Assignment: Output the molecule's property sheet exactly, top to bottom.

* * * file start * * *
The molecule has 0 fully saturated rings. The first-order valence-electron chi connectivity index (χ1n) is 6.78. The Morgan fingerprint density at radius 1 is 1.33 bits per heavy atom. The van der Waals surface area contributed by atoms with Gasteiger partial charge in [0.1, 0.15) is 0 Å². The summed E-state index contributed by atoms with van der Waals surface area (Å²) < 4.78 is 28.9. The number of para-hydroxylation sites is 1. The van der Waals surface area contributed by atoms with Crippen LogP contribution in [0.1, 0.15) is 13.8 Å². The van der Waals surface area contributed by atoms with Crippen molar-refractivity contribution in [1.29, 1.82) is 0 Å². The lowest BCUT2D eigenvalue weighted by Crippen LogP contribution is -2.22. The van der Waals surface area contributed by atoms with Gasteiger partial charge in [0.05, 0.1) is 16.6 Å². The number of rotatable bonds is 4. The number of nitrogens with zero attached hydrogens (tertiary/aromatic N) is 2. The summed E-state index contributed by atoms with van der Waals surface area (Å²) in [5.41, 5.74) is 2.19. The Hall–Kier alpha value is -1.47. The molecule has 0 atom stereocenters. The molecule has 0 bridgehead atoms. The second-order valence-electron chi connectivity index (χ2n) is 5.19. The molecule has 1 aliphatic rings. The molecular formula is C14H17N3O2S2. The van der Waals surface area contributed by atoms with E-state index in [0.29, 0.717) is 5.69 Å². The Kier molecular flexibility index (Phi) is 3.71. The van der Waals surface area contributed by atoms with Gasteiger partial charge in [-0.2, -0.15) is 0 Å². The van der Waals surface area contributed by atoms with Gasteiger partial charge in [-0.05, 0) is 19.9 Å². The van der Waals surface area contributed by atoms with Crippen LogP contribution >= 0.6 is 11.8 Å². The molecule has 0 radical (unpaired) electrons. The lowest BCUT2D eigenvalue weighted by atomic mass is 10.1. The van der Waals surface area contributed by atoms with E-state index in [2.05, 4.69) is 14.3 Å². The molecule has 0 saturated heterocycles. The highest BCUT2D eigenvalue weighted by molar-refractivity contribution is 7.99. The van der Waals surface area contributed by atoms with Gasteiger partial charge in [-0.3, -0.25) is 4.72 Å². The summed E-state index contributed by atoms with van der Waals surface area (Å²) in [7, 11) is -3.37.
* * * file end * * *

The molecule has 0 fully saturated rings. The first-order valence-electron chi connectivity index (χ1n) is 6.78. The Morgan fingerprint density at radius 1 is 1.33 bits per heavy atom. The van der Waals surface area contributed by atoms with Gasteiger partial charge in [0.1, 0.15) is 0 Å². The summed E-state index contributed by atoms with van der Waals surface area (Å²) < 4.78 is 28.9. The number of para-hydroxylation sites is 1. The van der Waals surface area contributed by atoms with Crippen LogP contribution in [0.1, 0.15) is 13.8 Å². The van der Waals surface area contributed by atoms with Crippen molar-refractivity contribution in [1.29, 1.82) is 0 Å². The lowest BCUT2D eigenvalue weighted by Crippen LogP contribution is -2.22. The van der Waals surface area contributed by atoms with Gasteiger partial charge in [0.05, 0.1) is 16.6 Å². The number of rotatable bonds is 4. The number of nitrogens with zero attached hydrogens (tertiary/aromatic N) is 2. The summed E-state index contributed by atoms with van der Waals surface area (Å²) in [5.41, 5.74) is 2.19. The Hall–Kier alpha value is -1.47. The molecule has 0 atom stereocenters. The molecule has 0 bridgehead atoms. The second-order valence-electron chi connectivity index (χ2n) is 5.19. The molecule has 1 aliphatic rings. The molecular formula is C14H17N3O2S2. The van der Waals surface area contributed by atoms with E-state index in [0.29, 0.717) is 5.69 Å². The Kier molecular flexibility index (Phi) is 3.71. The van der Waals surface area contributed by atoms with Gasteiger partial charge in [-0.2, -0.15) is 0 Å². The van der Waals surface area contributed by atoms with Gasteiger partial charge in [-0.05, 0) is 19.9 Å². The van der Waals surface area contributed by atoms with Crippen LogP contribution >= 0.6 is 11.8 Å². The molecule has 0 radical (unpaired) electrons. The lowest BCUT2D eigenvalue weighted by atomic mass is 10.1. The van der Waals surface area contributed by atoms with E-state index in [2.05, 4.69) is 14.3 Å². The molecule has 0 saturated heterocycles. The highest BCUT2D eigenvalue weighted by molar-refractivity contribution is 7.99. The van der Waals surface area contributed by atoms with Gasteiger partial charge in [-0.3, -0.25) is 4.72 Å². The summed E-state index contributed by atoms with van der Waals surface area (Å²) in [7, 11) is -3.37.